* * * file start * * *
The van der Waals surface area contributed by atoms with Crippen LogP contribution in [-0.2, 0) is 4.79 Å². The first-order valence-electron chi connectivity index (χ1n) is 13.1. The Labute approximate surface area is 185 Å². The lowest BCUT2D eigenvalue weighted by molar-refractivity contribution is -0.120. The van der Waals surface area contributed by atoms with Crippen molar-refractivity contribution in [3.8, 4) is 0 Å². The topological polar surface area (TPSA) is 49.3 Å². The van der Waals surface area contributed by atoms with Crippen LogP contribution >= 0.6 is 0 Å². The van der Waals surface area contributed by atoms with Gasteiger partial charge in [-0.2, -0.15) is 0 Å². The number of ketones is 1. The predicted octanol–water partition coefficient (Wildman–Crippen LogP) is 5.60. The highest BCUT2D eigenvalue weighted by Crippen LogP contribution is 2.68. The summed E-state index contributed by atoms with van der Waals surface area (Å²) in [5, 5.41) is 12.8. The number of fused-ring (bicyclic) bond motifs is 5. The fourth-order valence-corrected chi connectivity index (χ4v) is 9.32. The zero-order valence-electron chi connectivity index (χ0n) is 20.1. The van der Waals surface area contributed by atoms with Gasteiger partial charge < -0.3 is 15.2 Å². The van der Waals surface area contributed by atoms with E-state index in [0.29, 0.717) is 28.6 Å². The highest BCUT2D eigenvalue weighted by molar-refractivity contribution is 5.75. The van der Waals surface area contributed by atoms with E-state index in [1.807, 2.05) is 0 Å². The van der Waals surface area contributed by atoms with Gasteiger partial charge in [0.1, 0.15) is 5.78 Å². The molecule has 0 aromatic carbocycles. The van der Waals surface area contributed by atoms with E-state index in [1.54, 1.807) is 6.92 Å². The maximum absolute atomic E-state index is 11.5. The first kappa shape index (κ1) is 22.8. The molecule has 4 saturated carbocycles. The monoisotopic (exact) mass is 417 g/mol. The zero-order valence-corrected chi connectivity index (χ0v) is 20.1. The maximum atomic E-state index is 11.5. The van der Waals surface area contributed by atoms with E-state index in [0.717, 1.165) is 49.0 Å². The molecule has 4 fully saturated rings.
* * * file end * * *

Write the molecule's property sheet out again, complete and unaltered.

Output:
The van der Waals surface area contributed by atoms with Crippen LogP contribution in [-0.2, 0) is 4.79 Å². The first-order valence-electron chi connectivity index (χ1n) is 13.1. The Labute approximate surface area is 185 Å². The lowest BCUT2D eigenvalue weighted by molar-refractivity contribution is -0.120. The van der Waals surface area contributed by atoms with Crippen molar-refractivity contribution in [3.8, 4) is 0 Å². The topological polar surface area (TPSA) is 49.3 Å². The van der Waals surface area contributed by atoms with Crippen LogP contribution >= 0.6 is 0 Å². The van der Waals surface area contributed by atoms with Gasteiger partial charge in [-0.2, -0.15) is 0 Å². The number of ketones is 1. The predicted octanol–water partition coefficient (Wildman–Crippen LogP) is 5.60. The highest BCUT2D eigenvalue weighted by Crippen LogP contribution is 2.68. The summed E-state index contributed by atoms with van der Waals surface area (Å²) in [5, 5.41) is 12.8. The number of fused-ring (bicyclic) bond motifs is 5. The fourth-order valence-corrected chi connectivity index (χ4v) is 9.32. The zero-order valence-electron chi connectivity index (χ0n) is 20.1. The van der Waals surface area contributed by atoms with Gasteiger partial charge < -0.3 is 15.2 Å². The van der Waals surface area contributed by atoms with E-state index in [0.29, 0.717) is 28.6 Å². The highest BCUT2D eigenvalue weighted by molar-refractivity contribution is 5.75. The van der Waals surface area contributed by atoms with E-state index in [1.807, 2.05) is 0 Å². The van der Waals surface area contributed by atoms with Gasteiger partial charge in [0.1, 0.15) is 5.78 Å². The molecule has 0 aromatic carbocycles. The van der Waals surface area contributed by atoms with E-state index in [1.54, 1.807) is 6.92 Å². The maximum absolute atomic E-state index is 11.5. The first kappa shape index (κ1) is 22.8. The molecule has 4 saturated carbocycles. The monoisotopic (exact) mass is 417 g/mol. The zero-order valence-corrected chi connectivity index (χ0v) is 20.1. The maximum atomic E-state index is 11.5. The van der Waals surface area contributed by atoms with E-state index in [0.717, 1.165) is 49.0 Å². The molecule has 4 fully saturated rings.